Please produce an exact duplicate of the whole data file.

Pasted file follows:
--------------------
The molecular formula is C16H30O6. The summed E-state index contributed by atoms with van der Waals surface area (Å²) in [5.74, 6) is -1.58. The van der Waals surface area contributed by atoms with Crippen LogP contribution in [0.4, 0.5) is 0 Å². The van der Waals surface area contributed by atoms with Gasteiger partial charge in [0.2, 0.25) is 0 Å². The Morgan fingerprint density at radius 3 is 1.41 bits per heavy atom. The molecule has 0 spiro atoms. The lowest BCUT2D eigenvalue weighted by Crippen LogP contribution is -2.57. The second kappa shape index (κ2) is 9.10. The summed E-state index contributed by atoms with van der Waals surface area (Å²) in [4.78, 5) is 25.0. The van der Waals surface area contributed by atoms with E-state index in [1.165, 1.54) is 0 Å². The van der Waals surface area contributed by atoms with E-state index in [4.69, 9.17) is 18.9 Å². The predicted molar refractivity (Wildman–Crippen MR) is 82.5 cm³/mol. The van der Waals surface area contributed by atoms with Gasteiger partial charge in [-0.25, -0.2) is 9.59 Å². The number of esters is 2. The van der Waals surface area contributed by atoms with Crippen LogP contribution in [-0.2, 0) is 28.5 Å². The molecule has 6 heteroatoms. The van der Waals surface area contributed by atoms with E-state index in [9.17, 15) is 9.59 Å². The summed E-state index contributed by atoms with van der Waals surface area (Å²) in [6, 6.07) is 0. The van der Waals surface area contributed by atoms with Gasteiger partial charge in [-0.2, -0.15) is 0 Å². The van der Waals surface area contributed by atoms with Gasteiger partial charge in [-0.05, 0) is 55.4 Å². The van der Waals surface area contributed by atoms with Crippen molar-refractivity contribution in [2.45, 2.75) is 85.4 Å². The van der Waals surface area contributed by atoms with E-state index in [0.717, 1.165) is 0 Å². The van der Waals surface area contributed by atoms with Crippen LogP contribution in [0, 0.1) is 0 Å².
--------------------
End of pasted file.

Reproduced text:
The molecular formula is C16H30O6. The summed E-state index contributed by atoms with van der Waals surface area (Å²) in [5.74, 6) is -1.58. The van der Waals surface area contributed by atoms with Crippen LogP contribution in [0.4, 0.5) is 0 Å². The van der Waals surface area contributed by atoms with Gasteiger partial charge in [0.2, 0.25) is 0 Å². The Morgan fingerprint density at radius 3 is 1.41 bits per heavy atom. The molecule has 0 spiro atoms. The lowest BCUT2D eigenvalue weighted by Crippen LogP contribution is -2.57. The second kappa shape index (κ2) is 9.10. The summed E-state index contributed by atoms with van der Waals surface area (Å²) in [4.78, 5) is 25.0. The van der Waals surface area contributed by atoms with E-state index in [1.165, 1.54) is 0 Å². The van der Waals surface area contributed by atoms with E-state index in [4.69, 9.17) is 18.9 Å². The predicted molar refractivity (Wildman–Crippen MR) is 82.5 cm³/mol. The van der Waals surface area contributed by atoms with Gasteiger partial charge in [-0.25, -0.2) is 9.59 Å². The number of esters is 2. The van der Waals surface area contributed by atoms with Crippen LogP contribution in [-0.2, 0) is 28.5 Å². The molecule has 6 heteroatoms. The van der Waals surface area contributed by atoms with E-state index in [9.17, 15) is 9.59 Å². The summed E-state index contributed by atoms with van der Waals surface area (Å²) in [6, 6.07) is 0. The van der Waals surface area contributed by atoms with Gasteiger partial charge in [-0.2, -0.15) is 0 Å². The van der Waals surface area contributed by atoms with Gasteiger partial charge in [-0.05, 0) is 55.4 Å². The van der Waals surface area contributed by atoms with Crippen molar-refractivity contribution in [2.45, 2.75) is 85.4 Å². The van der Waals surface area contributed by atoms with E-state index in [0.717, 1.165) is 0 Å². The van der Waals surface area contributed by atoms with Crippen LogP contribution in [0, 0.1) is 0 Å².